LAS VEGAS — Evgeny Kuznetsov released the puck. Brayden McNabb, a defenseman for the Vegas Golden Knights, smashed him against the boards with a forceful check. The Washington Capitals center’s left arm was pinned against his body, and he held it gingerly as he fell to the ice and left for the trainers’ room with 5:18 remaining in the first period of Game 2 of the Stanley Cup Final.
In postseason failures of yore, this would have been the moment when it all unraveled for Washington. He’s the Capitals’ No. 1 center. He’s the leading scorer in the playoffs. He’s as essential as they come.
But onto the mounting pile of evidence that this Capitals team is indeed different than those also-rans goes their resiliency in evening the series with the Golden Knights at 1-1 following a 3-2 win on Wednesday night. They lost Kuznetsov. They refused to lose the game.
“Good response by all of us,” said captain Alex Ovechkin. “We lost our top guy. But those guys play extra minutes, extra shifts, and whatever it takes.”
Those guys were Nicklas Backstrom, who moved up to the top line to skate with Ovechkin and Tom Wilson; Lars Eller, who was the Capitals’ best skater in Game 2 after being challenged with anchoring the second line; as well as Jay Beagle and Chandler Stephenson, whose ice time increased and who played admirably.
“I don’t know, but the more I am out there the better I feel with the puck, better flow in my game,” said Eller, who had a goal and two assists in the win. “We just … play on instincts. Like I said, the more I am out there, the better I feel.”
Eller has done this before, of course. Backstrom injured his hand blocking a shot in Game 5 against the Pittsburgh Penguins. He missed the Capitals’ clinching Game 6, and then the first three games of their series against the Tampa Bay Lightning. Eller had a goal and an assist in Game 5 against Pittsburgh; he had two goals and three assists in the first three games against the Lightning.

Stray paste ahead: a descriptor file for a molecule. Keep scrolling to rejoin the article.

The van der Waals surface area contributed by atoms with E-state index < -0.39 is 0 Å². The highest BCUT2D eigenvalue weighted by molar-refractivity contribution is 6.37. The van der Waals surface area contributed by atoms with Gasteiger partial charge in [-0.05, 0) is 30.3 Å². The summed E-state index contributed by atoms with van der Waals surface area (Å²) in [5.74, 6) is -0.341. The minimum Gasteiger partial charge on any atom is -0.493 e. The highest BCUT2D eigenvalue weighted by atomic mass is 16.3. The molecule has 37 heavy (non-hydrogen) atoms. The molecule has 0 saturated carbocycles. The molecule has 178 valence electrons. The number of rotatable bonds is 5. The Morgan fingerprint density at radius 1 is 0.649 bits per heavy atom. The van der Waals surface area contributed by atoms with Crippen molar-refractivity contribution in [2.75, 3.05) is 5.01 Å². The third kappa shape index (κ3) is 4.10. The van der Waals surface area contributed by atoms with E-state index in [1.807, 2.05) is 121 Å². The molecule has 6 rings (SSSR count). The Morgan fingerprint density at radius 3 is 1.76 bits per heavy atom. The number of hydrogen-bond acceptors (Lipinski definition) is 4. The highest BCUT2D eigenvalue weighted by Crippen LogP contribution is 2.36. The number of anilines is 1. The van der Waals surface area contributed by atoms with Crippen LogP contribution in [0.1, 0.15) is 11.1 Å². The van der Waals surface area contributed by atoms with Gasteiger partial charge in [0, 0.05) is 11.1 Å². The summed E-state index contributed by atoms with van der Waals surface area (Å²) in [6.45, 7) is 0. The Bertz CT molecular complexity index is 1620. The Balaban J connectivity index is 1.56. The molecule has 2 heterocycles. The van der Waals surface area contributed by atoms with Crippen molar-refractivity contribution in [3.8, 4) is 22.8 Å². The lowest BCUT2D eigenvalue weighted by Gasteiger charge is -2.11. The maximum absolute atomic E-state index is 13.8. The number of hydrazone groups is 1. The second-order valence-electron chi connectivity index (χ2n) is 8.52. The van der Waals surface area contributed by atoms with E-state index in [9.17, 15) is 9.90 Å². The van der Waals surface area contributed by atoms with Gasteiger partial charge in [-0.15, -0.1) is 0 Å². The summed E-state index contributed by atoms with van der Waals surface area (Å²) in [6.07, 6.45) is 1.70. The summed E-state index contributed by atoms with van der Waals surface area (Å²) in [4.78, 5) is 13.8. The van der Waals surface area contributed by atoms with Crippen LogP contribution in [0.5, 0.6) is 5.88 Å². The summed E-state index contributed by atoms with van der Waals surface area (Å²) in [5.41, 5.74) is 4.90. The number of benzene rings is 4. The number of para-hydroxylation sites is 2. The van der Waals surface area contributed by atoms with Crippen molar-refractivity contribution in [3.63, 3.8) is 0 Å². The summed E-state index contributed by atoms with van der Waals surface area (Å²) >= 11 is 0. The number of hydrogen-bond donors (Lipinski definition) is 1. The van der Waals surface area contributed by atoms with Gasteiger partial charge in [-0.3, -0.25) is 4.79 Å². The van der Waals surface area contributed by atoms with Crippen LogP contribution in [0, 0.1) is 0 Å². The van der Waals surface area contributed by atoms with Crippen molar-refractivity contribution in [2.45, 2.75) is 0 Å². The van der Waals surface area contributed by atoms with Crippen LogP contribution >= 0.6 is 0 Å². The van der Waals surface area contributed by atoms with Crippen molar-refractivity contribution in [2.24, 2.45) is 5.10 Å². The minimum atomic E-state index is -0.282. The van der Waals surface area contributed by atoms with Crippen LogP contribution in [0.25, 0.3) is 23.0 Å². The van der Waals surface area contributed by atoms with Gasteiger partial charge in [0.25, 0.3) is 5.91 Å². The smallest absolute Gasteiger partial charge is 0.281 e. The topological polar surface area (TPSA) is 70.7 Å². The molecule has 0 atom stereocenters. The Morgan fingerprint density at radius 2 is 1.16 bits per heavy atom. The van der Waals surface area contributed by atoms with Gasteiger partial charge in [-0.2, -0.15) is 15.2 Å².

If Kuznetsov misses time in the Stanley Cup Final, the Capitals are practiced in the art of resiliency.
“I don’t know how it’s going to be,” said Capitals winger T.J. Oshie. “It’ll be a big loss, but as you saw in the Pittsburgh series when Nick went down, sometimes that kind of energizes some other guys to get in there and be able to make some plays. So, we’ll roll with the punches, we’ll see what happens, but we’re hoping that he’s OK.”
Oshie said “energizes.” Coach Barry Trotz preferred “galvanizes” to describe what the hit did for his team, especially since the Caps felt McNabb’s check may have crossed the line of legality.
“The hit on Kuzy … we thought it was high,” said Trotz. “You lose one of your top players on what we feel is a questionable hit. The league will look at it. But your bench rallies around it.”
After a Game 1 effort that neither team was pleased about, the Capitals were back on their formula of postseason success: tough, physical defense that sucked the creativity out of the Vegas offense, in front of a stellar effort from goalie Braden Holtby. Trotz indicated that losing Kuznetsov could be a pivot point in the series — oddly, in the Capitals’ favor, despite his importance to the lineup.
“That really galvanized us,” he said. “Lars had to step into that role like he did with Backy in previous series. You get an all-in mentality. I know how resilient this group has been all year. I think that might be a turning point for us.”
They might not have been in the Stanley Cup Final before. But they’ve been in this spot before.
“I think this group has learned so much. They’ve gotten so resilient. I don’t think there are many people in the hockey world that thought when we lost Backstrom in the Pittsburgh series that you were going to see the Washington Capitals get out of that round,” said Trotz. “This group has had everything thrown at them and they just say, ‘You know what? We’re going to push on.'”